arithmetic. This is a budget that`s designed primarily to move the
goalposts further to the right in anticipation of some sort of negotiating
strategy down the road.

O`DONNELL: Jared Bernstein, this point about tax expenditures and
Ryan not going (INAUDIBLE), as we know, there`s two kinds of spending in
our budgets, what we consider direct spending like pay for a military
salary or the spending we have in the tax code. We have a tremendous
amount of spending in the tax code in the form of tax deductions and tax
shelters, all sort of things like that.

And that`s the kind of spending that Paul Ryan doesn`t seem to
recognize as spending.

there is over a trillion dollars of tax expenditures or spending through
the tax code and there are programs by which, for example, we provide child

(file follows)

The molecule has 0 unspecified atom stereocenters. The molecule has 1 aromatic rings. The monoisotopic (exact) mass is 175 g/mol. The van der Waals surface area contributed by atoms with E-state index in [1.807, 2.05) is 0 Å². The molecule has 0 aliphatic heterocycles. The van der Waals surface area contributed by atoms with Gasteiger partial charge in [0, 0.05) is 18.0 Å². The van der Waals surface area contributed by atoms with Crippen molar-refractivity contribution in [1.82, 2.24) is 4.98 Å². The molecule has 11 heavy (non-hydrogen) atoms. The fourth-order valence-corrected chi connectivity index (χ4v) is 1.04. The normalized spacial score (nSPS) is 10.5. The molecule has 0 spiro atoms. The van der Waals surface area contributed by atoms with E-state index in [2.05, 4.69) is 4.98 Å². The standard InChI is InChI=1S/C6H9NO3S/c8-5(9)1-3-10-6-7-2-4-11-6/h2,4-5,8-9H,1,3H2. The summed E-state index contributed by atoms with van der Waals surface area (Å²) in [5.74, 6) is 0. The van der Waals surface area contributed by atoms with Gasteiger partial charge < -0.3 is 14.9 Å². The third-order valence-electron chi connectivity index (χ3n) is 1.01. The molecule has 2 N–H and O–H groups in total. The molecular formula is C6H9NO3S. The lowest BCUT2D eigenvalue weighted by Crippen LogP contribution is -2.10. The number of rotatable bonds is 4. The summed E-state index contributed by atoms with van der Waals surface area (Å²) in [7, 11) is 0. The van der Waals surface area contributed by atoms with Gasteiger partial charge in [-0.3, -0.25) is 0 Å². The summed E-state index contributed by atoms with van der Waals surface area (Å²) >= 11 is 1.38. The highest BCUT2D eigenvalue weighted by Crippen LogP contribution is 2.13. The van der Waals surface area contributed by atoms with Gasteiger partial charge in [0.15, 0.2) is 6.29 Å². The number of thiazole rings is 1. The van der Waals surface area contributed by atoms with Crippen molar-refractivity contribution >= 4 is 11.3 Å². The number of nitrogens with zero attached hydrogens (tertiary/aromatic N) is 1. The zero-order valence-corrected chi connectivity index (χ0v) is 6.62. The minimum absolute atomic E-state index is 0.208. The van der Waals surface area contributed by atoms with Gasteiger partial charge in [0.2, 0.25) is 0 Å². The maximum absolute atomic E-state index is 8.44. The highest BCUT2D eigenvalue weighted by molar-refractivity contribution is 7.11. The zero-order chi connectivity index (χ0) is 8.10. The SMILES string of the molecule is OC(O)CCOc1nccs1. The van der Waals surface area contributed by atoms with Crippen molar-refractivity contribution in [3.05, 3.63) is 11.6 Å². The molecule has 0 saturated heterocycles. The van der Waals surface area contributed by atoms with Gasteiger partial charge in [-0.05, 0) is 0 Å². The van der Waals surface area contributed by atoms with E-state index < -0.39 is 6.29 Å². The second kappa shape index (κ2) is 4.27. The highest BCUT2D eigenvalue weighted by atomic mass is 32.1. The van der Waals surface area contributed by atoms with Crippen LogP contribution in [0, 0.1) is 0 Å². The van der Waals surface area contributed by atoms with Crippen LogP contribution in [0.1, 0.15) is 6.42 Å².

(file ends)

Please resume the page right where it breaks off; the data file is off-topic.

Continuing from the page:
care through direct spending for people that buy child care, and then
there`s child care which we provide to a dependent child care tax credit.
Really, the function is exactly the same, but one gets administered through
the tax code. So somehow that`s protected by this ideology that you can
never raise taxes.

Now, interestingly, Mitt Romney as you mentioned, without any
specificity, Paul Ryan without any specificity, and many others on the
Republican of the aisle consistently say, yes, we want to close loopholes.

But Bob Reich is exactly right. It`s not just that this is a rerun of
policy that lost in the election, it`s mathematically actually a much
heavier lift. I won`t take you through the math right now, but actually,
Romney had about seven points of revenue to makeup and Ryan has about 15
points of revenue to makeup.

So, it`s actually as twice as heavy lift with no more specificity than
we have before.

O`DONNELL: And, Joy, there`s another question Bob Greenstein asks in
his report about the courage of Paul Ryan.

Is it courageous to target your deepest cuts on the poorest Americans
who vote in lower numbers and provide little in campaign contributions?

REID: Exactly, while still trying to exempt current Medicare
recipients from cruelty of going to voucher and just saying only future